As the Zika virus spreads through Central and South America, it is expected to migrate to new territories with time. The virus, which is spread by the Aedes aegypti mosquito, has already been detected in the U.S. territory of Puerto Rico, and travel-related cases have been documented in multiple states. (See the Centers for Disease Control's map of areas affected in the U.S. and the map of all areas affected.)
There are multiple proposals to control and irradiate the virus. One, which we covered earlier this month (see "Technology Can Stop the Zika Virus, but Should It?") proposes turning to “gene drive” technology, which would force a genetic change through the mosquito population as it reproduces. The technology is based on CRISPR-Cas9 and is rather controversial, given the newness of the technology and the enormous power to change an entire population.
But another was covered today in Technology Review. This proposal suggests the implanting of a common bacterium, Wolbachia pimientos, which is carried by about half of all insects, though not the mosquito that carries Zika or Dengue, according to the report.
Wolbachia prevents the transmission of diseases in insects that carry it, and once implanted in embryos, the bacterium is inherited by offsprings. The strategy is backed by Bill Gates and his foundation and was proposed by a group of scientist in Medellín, Colombia. One of its advantages is that it has already been tested and has effectively halted the spread of Dengue in Australia.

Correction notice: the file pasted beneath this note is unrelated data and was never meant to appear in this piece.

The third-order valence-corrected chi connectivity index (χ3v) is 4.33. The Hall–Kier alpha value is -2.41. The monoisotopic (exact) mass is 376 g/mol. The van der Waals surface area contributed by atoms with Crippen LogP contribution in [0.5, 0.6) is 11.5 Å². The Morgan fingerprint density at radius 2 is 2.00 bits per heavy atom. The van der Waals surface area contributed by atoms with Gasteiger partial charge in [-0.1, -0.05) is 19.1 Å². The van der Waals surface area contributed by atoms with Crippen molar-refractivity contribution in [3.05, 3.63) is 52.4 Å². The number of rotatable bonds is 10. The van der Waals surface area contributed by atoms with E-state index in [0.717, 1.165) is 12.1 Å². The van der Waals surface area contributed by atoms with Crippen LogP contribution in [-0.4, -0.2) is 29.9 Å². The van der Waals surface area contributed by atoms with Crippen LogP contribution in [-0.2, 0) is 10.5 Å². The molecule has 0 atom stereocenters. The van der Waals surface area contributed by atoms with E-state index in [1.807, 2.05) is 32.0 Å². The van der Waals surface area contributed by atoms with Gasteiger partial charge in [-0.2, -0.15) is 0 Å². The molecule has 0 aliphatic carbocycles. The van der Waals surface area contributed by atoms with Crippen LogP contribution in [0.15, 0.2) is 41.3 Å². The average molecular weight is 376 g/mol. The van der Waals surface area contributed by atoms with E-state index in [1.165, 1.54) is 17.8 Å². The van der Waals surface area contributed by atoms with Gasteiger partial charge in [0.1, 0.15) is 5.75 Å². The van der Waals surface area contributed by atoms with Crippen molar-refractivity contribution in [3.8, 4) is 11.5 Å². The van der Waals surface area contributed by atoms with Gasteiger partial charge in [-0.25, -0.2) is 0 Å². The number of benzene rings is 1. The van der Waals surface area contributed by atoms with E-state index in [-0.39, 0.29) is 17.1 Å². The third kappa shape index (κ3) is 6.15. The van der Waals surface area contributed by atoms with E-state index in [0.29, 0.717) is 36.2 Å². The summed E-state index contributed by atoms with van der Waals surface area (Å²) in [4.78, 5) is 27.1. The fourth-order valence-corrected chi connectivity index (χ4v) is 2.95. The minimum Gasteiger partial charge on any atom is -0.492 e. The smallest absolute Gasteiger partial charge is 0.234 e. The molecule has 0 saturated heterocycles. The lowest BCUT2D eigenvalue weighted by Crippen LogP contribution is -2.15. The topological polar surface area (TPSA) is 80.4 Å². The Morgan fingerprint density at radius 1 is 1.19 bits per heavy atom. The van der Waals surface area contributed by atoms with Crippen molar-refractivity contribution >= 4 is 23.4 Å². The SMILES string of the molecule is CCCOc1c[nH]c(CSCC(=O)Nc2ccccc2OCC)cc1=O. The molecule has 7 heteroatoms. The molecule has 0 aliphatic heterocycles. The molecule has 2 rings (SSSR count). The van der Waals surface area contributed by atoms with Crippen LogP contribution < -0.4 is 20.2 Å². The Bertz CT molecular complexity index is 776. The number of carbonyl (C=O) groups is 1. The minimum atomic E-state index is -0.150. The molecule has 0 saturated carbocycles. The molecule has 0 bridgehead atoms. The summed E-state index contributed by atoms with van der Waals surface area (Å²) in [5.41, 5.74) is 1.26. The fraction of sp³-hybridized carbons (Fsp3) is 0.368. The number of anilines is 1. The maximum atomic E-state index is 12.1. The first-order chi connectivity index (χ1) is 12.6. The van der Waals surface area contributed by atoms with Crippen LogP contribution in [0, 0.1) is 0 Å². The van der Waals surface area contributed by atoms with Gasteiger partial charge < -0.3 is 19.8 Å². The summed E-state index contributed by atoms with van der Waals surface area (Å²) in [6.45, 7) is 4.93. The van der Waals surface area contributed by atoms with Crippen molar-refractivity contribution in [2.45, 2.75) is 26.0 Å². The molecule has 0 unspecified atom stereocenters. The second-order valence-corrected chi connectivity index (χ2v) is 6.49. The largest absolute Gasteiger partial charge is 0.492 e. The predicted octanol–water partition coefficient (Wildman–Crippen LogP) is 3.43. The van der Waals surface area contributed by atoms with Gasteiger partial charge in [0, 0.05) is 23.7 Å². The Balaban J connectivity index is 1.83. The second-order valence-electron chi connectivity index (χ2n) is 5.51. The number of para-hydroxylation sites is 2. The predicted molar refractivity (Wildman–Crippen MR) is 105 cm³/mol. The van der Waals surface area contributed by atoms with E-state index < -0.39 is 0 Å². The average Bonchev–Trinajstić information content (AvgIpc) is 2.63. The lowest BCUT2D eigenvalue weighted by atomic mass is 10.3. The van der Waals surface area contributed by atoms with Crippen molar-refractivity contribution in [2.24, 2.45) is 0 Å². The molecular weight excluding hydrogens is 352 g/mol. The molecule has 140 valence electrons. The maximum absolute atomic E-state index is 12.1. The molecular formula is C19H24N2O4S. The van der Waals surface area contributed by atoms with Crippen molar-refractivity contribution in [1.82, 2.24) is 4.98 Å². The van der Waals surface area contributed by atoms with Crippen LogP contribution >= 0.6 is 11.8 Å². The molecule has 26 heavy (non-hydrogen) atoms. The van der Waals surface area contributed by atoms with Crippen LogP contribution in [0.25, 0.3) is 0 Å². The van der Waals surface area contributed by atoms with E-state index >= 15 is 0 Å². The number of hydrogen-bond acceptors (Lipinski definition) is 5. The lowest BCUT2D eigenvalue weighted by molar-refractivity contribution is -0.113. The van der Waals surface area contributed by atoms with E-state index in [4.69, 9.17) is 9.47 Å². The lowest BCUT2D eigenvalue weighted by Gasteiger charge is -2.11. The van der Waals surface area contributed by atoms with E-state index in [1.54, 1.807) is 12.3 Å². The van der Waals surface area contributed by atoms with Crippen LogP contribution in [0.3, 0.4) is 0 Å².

Another alluring aspects is that it would only require intervention once, since the bacterium is transmitted throughout a mosquito population through inheritance. The scientists proposing the solution are also projecting a cost of $1 per person in cities where it’s implemented, which is a much lower cost than other proposals. For example, one idea of genetically modifying mosquitos would require continued intervention, at a cost of $7 per person in affect areas.